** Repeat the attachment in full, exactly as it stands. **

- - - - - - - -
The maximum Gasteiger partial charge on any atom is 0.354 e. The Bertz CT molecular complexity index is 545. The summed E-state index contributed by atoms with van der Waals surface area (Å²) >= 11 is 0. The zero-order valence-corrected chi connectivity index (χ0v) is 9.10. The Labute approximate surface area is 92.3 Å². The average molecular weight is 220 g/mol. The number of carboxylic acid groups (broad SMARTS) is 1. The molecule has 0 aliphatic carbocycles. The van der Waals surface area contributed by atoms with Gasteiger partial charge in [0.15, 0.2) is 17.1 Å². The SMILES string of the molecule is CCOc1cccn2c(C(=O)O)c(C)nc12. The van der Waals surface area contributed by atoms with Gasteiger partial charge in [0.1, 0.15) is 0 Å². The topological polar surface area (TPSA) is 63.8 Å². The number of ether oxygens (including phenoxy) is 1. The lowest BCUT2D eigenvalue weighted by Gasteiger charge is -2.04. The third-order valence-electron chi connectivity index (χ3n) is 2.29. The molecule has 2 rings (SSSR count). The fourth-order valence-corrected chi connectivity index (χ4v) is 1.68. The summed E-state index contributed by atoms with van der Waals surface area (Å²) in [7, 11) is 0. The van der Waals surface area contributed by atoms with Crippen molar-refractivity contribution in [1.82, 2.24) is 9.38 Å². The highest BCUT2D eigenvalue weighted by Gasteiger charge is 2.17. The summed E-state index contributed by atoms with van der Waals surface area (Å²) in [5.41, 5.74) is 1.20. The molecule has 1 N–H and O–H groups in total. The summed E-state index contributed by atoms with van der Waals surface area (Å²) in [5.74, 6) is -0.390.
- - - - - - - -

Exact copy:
The maximum Gasteiger partial charge on any atom is 0.354 e. The Bertz CT molecular complexity index is 545. The summed E-state index contributed by atoms with van der Waals surface area (Å²) >= 11 is 0. The zero-order valence-corrected chi connectivity index (χ0v) is 9.10. The Labute approximate surface area is 92.3 Å². The average molecular weight is 220 g/mol. The number of carboxylic acid groups (broad SMARTS) is 1. The molecule has 0 aliphatic carbocycles. The van der Waals surface area contributed by atoms with Gasteiger partial charge in [0.15, 0.2) is 17.1 Å². The SMILES string of the molecule is CCOc1cccn2c(C(=O)O)c(C)nc12. The van der Waals surface area contributed by atoms with Gasteiger partial charge in [0.1, 0.15) is 0 Å². The topological polar surface area (TPSA) is 63.8 Å². The number of ether oxygens (including phenoxy) is 1. The lowest BCUT2D eigenvalue weighted by Gasteiger charge is -2.04. The third-order valence-electron chi connectivity index (χ3n) is 2.29. The molecule has 2 rings (SSSR count). The fourth-order valence-corrected chi connectivity index (χ4v) is 1.68. The summed E-state index contributed by atoms with van der Waals surface area (Å²) in [7, 11) is 0. The van der Waals surface area contributed by atoms with Crippen molar-refractivity contribution in [1.82, 2.24) is 9.38 Å². The highest BCUT2D eigenvalue weighted by Gasteiger charge is 2.17. The summed E-state index contributed by atoms with van der Waals surface area (Å²) in [5.41, 5.74) is 1.20. The molecule has 1 N–H and O–H groups in total. The summed E-state index contributed by atoms with van der Waals surface area (Å²) in [5.74, 6) is -0.390.